I’ve been bartending for about a year, worked as a batista for two years before that, and did sales and bike repairs at a coffee shop for a year before that. It’s been four years of working on my feet four or five days a week, and the common denominator that has always worked has been my pair of Sole inserts. I see Dr. School’s mentioned often here, and I cannot emphasize enough how much better some of the options are with regards to inserts. Sole is one of several brands that offers inserts that you can mold to shape your feet, giving you a custom orthotics feel, but for about $50 on average. My current pair is finally wearing out after 4 years of daily use. As far as comfort standing on your feet is concerned, these work. I’ve occasionally swapped them for other inserts, and always regret it.
Behind the bar, I’m currently wearing them in a pair of Shoes For Crews, and I couldn’t be more pleased. I’ve luckily found something that works perfectly very early into my bartending career.
Finn comfort shoes. Expensive but worth every dime! Well made and last forever!
Troentorps- they’re like Danskos but there’s no insoles- you’re just standing on wood. Sounds awful- I was expecting to hate my life until the break-in period. Never had a break-in period (except for stretching the leather on the top of my foot)- my feet never hurt in these shoes. They’re made out of alder wood which is flexible, so it forms to your foot. Also, instead of staples there are nails which I think looks like better construction. (BTW, I work in healthcare and am on my feet all day. But I got the recommendation from other bartenders when searching for new shoes. So glad I listened.)
Danskos! I cooked for years and got behaind the bar and kept wearing them. Redwings are definitely my second choice for durability and comfort, but Danskos are pure luxury when working long hours. important note about danskos is to make sure you buy the looser than your normal shoes or you’ll be in a world of hurt. Another crucial piece for comfort if you’re working long shifts is to bring an extra pair of socks to change half way through the shift (particularly on a double) makes a huge difference!
Dr. Scholl’s custom inserts eliminated about 85% of my foot pain,which was so bad I had to limp at the end of long days.
I am still searching for the right shoe. A lot of guys in the kitchen wear clogs. But they seem a little cumbersome for bar-work and I wore them in high school so I have a little experience with them.
I tried a pair of Danner, light weight, tactical boots that claim slip resistance. They were downright dangerous. I’ve always found Shoes for Crews to be poorly constructed and I hate that I can’t try them on first, though that’s what I stand in these days.
Sketchers are nothing special. Danner Quarry are too heavy, and to stiff for a year until they finally break in and soften.
I am in shoe limbo.
I don’t work in a bar but I do work in a busy surgery! Working conditions are very similar to the restaurant business with wet floors no cushioning. But I walk miles every day on these floors.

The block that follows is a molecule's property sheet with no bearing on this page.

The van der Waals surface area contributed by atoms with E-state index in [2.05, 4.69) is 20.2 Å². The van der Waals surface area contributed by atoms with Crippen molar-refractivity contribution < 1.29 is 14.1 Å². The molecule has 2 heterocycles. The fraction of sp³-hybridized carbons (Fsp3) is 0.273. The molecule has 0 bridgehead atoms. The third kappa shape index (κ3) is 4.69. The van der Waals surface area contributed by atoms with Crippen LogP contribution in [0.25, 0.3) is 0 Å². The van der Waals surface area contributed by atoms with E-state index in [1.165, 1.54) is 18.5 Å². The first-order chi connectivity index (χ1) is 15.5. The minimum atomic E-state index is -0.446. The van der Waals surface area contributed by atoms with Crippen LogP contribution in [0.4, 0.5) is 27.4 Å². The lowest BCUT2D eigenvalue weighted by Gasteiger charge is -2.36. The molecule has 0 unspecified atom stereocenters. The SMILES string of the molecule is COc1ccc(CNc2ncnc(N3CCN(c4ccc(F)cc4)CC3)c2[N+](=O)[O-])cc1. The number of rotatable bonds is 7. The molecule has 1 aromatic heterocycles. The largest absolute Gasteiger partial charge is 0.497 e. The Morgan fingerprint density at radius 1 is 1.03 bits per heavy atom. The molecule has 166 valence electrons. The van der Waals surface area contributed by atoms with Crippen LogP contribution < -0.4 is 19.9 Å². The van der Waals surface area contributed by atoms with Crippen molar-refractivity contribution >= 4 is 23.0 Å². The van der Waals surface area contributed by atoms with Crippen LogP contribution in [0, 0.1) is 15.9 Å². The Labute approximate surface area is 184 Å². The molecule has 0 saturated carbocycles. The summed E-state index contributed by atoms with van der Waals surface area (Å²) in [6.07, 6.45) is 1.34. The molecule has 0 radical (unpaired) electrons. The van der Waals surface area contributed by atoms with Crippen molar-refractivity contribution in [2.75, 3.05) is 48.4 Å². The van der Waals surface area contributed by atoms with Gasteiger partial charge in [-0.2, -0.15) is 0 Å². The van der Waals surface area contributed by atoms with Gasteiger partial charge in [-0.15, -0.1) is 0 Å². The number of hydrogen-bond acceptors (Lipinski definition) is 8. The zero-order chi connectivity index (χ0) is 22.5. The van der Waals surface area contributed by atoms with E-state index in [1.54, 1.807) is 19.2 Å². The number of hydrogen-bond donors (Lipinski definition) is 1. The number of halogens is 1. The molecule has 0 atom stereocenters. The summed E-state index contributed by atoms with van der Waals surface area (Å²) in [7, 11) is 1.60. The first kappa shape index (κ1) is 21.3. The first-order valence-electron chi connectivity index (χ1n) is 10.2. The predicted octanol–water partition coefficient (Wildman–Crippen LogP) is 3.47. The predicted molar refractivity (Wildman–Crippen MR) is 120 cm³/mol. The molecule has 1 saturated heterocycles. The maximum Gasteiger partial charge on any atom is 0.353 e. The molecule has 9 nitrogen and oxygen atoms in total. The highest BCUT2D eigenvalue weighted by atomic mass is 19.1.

I’ve worn walking shoes, tennis shoes, Danskos (the Professionals) and finally found my favorite; the Timberland ProRenova.
I’m almost at the end of the life of my first pair of Timberlands but I’ll buy them again in a heartbeat. The Timberlands have a clog-like style similar to the Danskos but are much lighter weight. They are also very slip resistant. The insoles of my Timberlands are actually the first thing to give out (I think it’s been about 8 or 9 months since I bought them new). I’ve replaced the very worn insole with some Super Feet and that has made a huge difference.
I tried the Dr. Scholls foot making gimmick but each time I do it recommends a totally different insole. Guess I’ll stick to the Super Feet!
Set the wayback machine for the 1970’s and Earth shoes. Yeah, the funky shoe where the toe is higher than the heel. Well, a couple years ago, I found out that they were still around and have sneakers, some cool vegan boots (I’m not vegan), and I absolutely ADORE my slip-on mules. I have high arches and the weird design seems to help. For sandals, I go birks. Though, if I could get away with it (and was as brave as a friend of mine), I’d be a bare-footer.
I knew I was in trouble when I stepped on that Dr. Scholls foot mapper and it said “Please remove your shoes”. I was barefoot.
I wear the sketcher go runs. They are lightweight and you feel like you’re walking on air. From working 18 hour shifts and not being able to walk to floating on a cloud. They are non black and they definitely make a difference. I don’t know how much they are but i got them at Burkes for 24 dollars(cheaper than my treadsafe’s at walmart 30-40 dollars and far more comfortable.) I’ve also had good experience with Power walk souls.(My wife’s pediatrist recommended them to her and they are pretty awsome) Only problem is they cost like 40 bucks on top of the price of shoes that gets real.